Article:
One high-profile casualty of the cutbacks will be the new Focus crossover, which, the automaker already has said will not be offered in U.S. dealerships. The Ford Focus Active is manufactured in China. Because of the U.S.’s new tariffs on imported cars, it’s no longer profitable for the company to sell it in America, officials said.

“This is the first of potentially many vehicles that will disappear from the U.S. market” due to the trade war, Kristin Dziczek of the Ann Arbor, Michigan-based Center for Automotive Research told The Detroit Free Press.

Research contact: @Ford

Germany takes a step back from Trump’s USA

December 13, 2017

On December 5 at the Berlin Policy Forum, German Foreign Minister Sigmar Gabriel told global foreign policy experts that his country’s relationship with the United States “will never be the same” under the administration of U.S. President Donald Trump—whom he accused of leading Europe on the path toward nuclear war.

Indeed, according to a report by Newsweek magazine, Chancellor Angela Merkel’s second-in-command castigated Trump’s nationalistic vision of international relations; and announced that Germany would pursue its own agenda and no longer operate under the shadow of its ally in the White House.

Now, Pew Research, together with the German firm, Körber-Stiftung, has released the results of polls that find “the future of U.S.-German relations is unclear.”

People in the two countries differ in their views of the bilateral relationship, according to the parallel surveys. Among the five key findings of the surveys are the following:

  1. Americans and Germans have very different opinions about whether the current relationship between the two countries is good or bad. Almost seven-in-ten Americans (68%) say relations between the U.S. and Germany are good, while only 22% say they are bad. Conversely, a majority of Germans (56%) say that relations with America are at least somewhat bad, with only 42% saying they are positive.
  2. Americans and Germans don’t agree when people in each country are asked which nations are their first and second most-important partners. Combining both first and second mentions, Americans name Great Britain more than any other country (31%), followed by China (24%), Germany (12%), Israel (12%) and Canada (10%). In Germany, France gathers the most votes as either first or second most-important partner (63%), followed by the USA (43%). Lagging far behind in the eyes of Germans are Russia (11%), China (7%) and Great Britain (6%).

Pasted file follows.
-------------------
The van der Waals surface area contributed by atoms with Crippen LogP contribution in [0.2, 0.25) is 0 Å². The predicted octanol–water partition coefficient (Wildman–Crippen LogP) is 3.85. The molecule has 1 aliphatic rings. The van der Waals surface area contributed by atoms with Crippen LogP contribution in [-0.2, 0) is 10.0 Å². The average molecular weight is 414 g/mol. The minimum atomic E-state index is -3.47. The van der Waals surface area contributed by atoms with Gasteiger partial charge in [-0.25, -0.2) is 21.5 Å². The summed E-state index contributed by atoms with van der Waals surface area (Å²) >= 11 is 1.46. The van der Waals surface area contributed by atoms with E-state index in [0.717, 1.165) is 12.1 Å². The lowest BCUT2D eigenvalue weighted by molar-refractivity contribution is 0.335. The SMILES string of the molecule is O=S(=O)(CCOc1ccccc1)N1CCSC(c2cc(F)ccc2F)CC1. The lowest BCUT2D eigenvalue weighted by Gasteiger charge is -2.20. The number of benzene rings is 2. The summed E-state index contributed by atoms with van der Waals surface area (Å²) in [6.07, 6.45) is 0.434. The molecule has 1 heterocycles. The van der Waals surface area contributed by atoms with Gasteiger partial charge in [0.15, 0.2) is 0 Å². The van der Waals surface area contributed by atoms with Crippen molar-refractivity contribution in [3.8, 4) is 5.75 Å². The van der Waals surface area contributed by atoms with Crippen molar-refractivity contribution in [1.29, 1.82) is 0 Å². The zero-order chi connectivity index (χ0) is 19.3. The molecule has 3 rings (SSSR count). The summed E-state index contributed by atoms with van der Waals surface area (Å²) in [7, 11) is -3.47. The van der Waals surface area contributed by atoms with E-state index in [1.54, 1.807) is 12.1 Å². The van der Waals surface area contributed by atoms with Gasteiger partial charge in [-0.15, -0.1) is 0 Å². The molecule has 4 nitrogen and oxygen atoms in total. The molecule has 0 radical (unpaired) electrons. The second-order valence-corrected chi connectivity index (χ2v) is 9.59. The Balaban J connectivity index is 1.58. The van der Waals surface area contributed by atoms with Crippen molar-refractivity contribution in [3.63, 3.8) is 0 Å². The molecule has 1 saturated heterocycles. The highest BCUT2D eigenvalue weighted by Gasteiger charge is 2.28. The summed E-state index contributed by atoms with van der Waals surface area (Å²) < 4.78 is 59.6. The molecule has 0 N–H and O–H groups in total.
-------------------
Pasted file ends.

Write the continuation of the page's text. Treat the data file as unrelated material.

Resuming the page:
3. People in the two countries have alternative views about what the levels of national defense spending should be in Europe. A plurality of Americans (45%) say European allies should increase their defense spending, while only  32% of Germans say the same about their own defense budget. By comparison,, roughly half of Germans (51%) say their country should maintain its current military budget, and 13% want to spend less on their nation’s defense.
  4. Americans and Germans don’t hold the same opinions about most important aspect of the U.S.-German relationship. Roughly one- third of Americans say that the most important aspects of the relationship – from a list of three options – are security and defense ties (34%) and economic and trade ties (33%). Most one-third saying  that democratic values are the keystone of the c relationship (35%).
  5. Americans are more likely than their German counterparts to say other countries do too little in global affairs  Roughly two-thirds of Americans say China (66%) and Russia (65%) do too little to help solve global problems. About one-half say the same about the United Nations, and 45% of Americans hold this view about the European Union. However, Americans are split on whether Germany is doing too little (39%) or the right amount (40%). Germans, on the other hand, have more mixed views. While pluralities in Germany say the UN, Russia and China are doing too little, 46% say the EU is doing enough. Germans are divided on whether the U.S. is doing too little (39%) or too much (39%) to help solve global problems.